The villagers come in large numbers and stop the CDPO from giving charge to the woman.

Dalit Karnataka woman is an anganwadi worker but shes not allowed to workImage for representation/ Pixabay
news Discrimination Wednesday, September 21, 2016 - 12:08

In an example bizarre bureaucratic delays, an anganwadi worker in Davangere has not been allowed to work for nearly three months as various levels of government keep passing the buck.

“My mother worked as a Devadasi. I wanted to pursue a more dignified career,” says Netravati. Netravati, who belongs to Adi Karnataka (SC) caste, has been working as a caretaker in an anganwadi in Holasirigere village, Davangere district, for the past eight years.

Her promotion in July however, brought bad news. On July 8, she was promoted as an anganwadi worker from the role of a caretaker and appointed to an anganwadi in the neighbouring Yelehole village.

“The promotion means a lot to me. It increases my pay from Rs 3,000 to Rs 6,000. We are a poor family. My brother works as a daily-wage labourer,” says the 27-year-old.

It has been two months since the deputy commissioner’s office passed the order, but she still has not stepped into the building.

She said that the Child Development Project Officer (CDPO) Ramalinga had not formally given her the charge of the anganwadi because of opposition from villagers.

“Every week I visit the CDPO’s office, but he is either not available or the office is locked. He is not willing to listen, or let alone solve the problem,” she said.

She says that most of the people in Yelehole are Lingayats, a socially dominant caste. “All panchayat officers are also Lingayat. Panchayat members told me that the villagers want one of their own people,” she said. However, she refused to say what “one of their own” meant.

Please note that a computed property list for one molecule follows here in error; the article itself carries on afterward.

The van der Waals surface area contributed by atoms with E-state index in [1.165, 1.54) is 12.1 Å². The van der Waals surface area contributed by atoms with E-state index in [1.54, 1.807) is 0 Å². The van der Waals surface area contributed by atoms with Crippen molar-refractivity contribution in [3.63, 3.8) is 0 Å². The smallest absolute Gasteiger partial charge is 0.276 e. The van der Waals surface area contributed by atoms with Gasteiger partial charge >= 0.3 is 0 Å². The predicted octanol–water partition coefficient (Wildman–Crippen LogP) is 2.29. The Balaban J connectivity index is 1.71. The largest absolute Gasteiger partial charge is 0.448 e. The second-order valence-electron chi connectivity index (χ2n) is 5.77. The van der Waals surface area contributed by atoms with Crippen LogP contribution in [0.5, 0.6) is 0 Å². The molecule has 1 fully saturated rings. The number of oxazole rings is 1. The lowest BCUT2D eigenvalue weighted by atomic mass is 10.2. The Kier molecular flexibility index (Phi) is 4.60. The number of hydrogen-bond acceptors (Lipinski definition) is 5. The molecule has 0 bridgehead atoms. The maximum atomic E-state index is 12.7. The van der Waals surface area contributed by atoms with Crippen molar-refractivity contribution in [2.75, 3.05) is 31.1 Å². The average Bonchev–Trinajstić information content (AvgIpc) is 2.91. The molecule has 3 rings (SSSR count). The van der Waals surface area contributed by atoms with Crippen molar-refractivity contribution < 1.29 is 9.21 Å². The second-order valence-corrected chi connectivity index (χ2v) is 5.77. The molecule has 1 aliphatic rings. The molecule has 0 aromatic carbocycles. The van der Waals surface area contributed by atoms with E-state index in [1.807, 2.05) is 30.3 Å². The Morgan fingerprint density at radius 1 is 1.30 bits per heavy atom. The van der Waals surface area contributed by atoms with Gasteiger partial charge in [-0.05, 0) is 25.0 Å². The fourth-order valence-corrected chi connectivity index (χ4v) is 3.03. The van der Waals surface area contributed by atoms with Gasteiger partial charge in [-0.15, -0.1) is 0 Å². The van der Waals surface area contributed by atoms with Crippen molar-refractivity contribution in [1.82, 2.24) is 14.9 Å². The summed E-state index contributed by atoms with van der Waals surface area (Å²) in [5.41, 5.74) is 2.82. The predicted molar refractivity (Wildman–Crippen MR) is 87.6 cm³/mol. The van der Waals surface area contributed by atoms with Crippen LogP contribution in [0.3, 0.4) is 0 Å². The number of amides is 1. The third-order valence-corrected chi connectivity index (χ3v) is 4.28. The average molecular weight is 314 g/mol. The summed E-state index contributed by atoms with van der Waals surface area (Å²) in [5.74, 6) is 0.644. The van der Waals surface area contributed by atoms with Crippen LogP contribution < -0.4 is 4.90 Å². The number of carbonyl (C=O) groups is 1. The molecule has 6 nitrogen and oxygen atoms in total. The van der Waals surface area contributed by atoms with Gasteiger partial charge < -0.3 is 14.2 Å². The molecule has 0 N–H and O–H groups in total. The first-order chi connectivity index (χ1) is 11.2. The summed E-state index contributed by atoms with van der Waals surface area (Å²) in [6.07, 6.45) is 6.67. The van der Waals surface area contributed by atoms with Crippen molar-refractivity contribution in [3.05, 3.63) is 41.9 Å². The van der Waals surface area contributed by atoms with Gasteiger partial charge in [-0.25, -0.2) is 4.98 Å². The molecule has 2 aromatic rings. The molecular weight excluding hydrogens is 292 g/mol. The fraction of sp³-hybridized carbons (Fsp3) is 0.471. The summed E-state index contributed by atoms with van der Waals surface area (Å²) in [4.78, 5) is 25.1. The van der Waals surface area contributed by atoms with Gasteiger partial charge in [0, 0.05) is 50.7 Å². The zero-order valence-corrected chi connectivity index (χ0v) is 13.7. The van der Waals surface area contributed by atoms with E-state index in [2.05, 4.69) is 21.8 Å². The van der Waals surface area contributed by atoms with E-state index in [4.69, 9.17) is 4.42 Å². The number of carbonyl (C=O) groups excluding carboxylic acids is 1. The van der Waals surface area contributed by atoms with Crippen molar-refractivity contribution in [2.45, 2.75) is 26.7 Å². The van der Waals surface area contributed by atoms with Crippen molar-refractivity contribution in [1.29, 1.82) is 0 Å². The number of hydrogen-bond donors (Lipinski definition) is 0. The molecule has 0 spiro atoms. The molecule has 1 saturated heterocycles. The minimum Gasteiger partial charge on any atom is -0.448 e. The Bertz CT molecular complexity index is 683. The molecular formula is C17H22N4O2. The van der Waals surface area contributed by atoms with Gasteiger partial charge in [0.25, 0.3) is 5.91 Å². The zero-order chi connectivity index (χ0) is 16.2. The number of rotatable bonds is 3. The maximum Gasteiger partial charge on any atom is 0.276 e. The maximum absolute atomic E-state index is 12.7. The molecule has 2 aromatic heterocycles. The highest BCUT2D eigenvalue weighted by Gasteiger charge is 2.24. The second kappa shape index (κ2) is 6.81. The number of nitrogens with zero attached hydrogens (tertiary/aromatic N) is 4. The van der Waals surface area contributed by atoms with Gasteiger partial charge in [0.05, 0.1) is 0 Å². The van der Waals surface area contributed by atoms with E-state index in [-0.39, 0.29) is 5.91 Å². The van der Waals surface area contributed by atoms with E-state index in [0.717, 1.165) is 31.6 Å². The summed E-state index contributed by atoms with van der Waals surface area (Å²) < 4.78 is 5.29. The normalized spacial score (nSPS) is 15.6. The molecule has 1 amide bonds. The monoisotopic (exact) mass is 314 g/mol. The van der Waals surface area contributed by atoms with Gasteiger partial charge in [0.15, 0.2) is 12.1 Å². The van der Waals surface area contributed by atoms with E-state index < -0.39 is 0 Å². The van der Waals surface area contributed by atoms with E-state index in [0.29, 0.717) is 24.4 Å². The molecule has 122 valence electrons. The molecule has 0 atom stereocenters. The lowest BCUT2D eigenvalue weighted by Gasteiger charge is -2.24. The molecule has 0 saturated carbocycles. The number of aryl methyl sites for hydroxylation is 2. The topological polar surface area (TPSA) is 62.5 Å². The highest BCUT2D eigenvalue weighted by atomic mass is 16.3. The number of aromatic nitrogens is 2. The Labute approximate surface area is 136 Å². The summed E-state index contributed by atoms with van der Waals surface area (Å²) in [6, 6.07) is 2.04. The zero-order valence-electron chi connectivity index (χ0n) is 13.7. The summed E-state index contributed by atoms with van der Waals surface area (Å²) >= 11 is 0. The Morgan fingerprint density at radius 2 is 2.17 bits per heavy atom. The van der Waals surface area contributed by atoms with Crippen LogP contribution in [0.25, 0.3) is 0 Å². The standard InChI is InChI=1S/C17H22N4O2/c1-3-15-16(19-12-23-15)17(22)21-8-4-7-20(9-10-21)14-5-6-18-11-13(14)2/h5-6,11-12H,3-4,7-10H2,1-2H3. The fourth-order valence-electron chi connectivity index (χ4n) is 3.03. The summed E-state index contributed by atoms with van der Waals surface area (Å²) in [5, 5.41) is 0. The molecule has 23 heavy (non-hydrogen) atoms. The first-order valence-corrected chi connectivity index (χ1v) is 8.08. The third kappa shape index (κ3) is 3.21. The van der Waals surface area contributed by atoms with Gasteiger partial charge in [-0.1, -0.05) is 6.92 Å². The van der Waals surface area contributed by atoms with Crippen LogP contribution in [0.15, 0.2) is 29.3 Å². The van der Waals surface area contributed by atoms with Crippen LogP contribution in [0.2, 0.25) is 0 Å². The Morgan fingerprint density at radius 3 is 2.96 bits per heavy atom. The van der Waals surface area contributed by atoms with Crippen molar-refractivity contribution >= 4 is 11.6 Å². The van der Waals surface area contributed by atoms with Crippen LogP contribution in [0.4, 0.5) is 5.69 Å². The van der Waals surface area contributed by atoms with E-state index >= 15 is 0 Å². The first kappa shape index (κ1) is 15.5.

Netravati has reported this to the Superintendent of Police Bhima Shankar.

Ramalinga told The News Minute that the villagers don’t want a person from another village. They come in large numbers and force me to not give her the charge.

“They want one of their own people to be an anganwadi worker in the village. They also say the anganwadi is more than 3km away from their homes and so refuse to send their children. There is a government order to this effect and I cannot change it. Netravati has to work with the village community. If people don’t accept her, how will she be able to work?” he asked.

It has since remained closed and the children go to two other anganwadis in the same village. 

Ramalinga has approached the Deputy Commissioner for a solution, however he hasn’t been able to get one as the officer has been busy.

Netravati has been working as a daily-wager to make ends meet, however, she hopes that the issue is sorted and she gets back to work soon.

The Deputy Commissioner did not answer The News Minute’s calls.

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